Manners Road comes and goes with me riding the whole time. I'm adjusting my climbing technique a bit to use slightly larger gears with very slow cadence. The stress to my legs seems a bit less this way. The two mile climb up Linbergh to the top of The Sourland Mountain Ridge comes and goes and again I ride all of it. Just a couple of miles of rollers on the top of the ridge and then I'm descending Hollow Road. At the end of Hollow I now have twelve miles to go and about an hour left. With mostly flat terrain in front of me I should make it. Normally I would be extremely confident, but I am now feeling down right awful. All my muscles are as tight as piano wire. My glutes hurt so bad that every minor bump is excruicatinly painful and my knees are doing their share of complaining. On top of everything my stomach seems to think that throwing up would be a good idea. Well, it would just have to wait because at this point I did not want to spare the time. I'm riding at 20 - 21 mph for awhile on the flat section, but soon realize I can't sustain it. I settle for 15-17 for the remaing five flat miles. Then I try to maintain 8-10mph on the gradual climb into the little town of Kingston. From there it is only a couple of miles, mostly down hill to the finish at Forrestal Village. I'm in full darkness with all lights and reflective gear displayed. I get to the final traffic light at College Road and I hear someone excitedely yelling for me to keep coming. I couldn't see my watch, but I knew I was tight on time. I turned into the parking lot and headed for the small crowd (3 people) gathered there. Judd is there and tells me that I have finished with four minutes to spare.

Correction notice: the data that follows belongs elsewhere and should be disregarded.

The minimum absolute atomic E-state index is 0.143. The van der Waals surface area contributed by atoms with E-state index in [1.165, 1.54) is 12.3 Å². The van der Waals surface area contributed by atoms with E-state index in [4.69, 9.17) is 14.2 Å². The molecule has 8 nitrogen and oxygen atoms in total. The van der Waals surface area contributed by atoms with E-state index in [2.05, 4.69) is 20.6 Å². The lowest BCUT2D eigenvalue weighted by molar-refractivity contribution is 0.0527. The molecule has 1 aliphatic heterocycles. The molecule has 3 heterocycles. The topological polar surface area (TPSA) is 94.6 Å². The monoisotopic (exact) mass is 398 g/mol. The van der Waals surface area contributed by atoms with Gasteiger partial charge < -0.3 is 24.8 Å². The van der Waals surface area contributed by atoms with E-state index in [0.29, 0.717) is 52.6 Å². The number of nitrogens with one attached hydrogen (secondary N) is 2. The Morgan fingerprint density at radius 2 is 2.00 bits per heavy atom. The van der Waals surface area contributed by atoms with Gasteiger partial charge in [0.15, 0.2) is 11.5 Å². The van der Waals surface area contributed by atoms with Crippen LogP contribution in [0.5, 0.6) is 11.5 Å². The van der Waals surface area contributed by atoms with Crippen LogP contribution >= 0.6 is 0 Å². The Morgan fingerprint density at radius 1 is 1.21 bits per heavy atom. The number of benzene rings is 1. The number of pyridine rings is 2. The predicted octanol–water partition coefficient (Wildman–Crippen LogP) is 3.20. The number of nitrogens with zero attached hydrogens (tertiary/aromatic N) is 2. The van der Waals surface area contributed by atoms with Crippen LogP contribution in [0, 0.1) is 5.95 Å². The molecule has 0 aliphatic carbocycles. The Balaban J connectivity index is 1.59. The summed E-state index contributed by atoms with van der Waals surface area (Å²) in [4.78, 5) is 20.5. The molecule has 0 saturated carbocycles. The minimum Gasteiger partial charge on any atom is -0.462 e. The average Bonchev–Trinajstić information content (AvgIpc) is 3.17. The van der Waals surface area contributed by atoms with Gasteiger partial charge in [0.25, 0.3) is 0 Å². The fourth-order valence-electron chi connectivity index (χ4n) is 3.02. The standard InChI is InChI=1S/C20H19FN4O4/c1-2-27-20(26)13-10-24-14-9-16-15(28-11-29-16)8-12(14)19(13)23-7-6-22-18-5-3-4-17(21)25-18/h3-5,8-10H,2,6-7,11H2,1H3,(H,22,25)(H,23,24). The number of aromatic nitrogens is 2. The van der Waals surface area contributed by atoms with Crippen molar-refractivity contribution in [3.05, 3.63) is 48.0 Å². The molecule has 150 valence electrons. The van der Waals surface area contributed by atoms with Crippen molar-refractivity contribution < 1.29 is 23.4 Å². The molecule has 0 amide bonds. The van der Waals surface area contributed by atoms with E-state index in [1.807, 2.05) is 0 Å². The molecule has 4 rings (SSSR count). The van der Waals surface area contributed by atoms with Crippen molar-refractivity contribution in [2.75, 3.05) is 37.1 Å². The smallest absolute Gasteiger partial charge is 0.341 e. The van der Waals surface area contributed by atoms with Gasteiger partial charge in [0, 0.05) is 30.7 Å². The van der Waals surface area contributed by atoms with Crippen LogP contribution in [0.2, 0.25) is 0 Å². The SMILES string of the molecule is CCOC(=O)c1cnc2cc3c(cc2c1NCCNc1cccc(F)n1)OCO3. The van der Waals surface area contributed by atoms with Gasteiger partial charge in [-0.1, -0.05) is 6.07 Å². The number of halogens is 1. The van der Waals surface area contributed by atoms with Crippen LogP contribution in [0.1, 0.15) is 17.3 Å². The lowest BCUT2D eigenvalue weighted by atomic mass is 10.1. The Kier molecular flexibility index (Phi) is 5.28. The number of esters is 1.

With my brevet card signed and my finish offical I am now faced with the final task of packing up to go home. No easy proposition since I can barely move. I'm surprised I feel this bad. In fact, I never remember feeling this horrible on any other ride. The different use of muscles is much more impactful than I would have ever thought. I was told that the adaptation from uprights to bents could take up to a year. I am just now beginning to believe it. Finishing the ride barely under the limit, as the Lantern Rouge, is a humbling experience. While I was never a real fast rider I was considered by most to be fairly strong and competent. I never had to consider time limits before as I was always way under them at all the controls and the finish. During the short drive home I began to think that maybe I am being to ambitous. Making this change without modifying my goals for this season could be the wrong play. Perhaps a better plan is to respect the change and work toward gradual improvement. Basically, pushing my big plans off until next season rather than shredding myself and perhaps facing much disappointment in the process. A little soul searching seems in order here.
More to come stay tuned.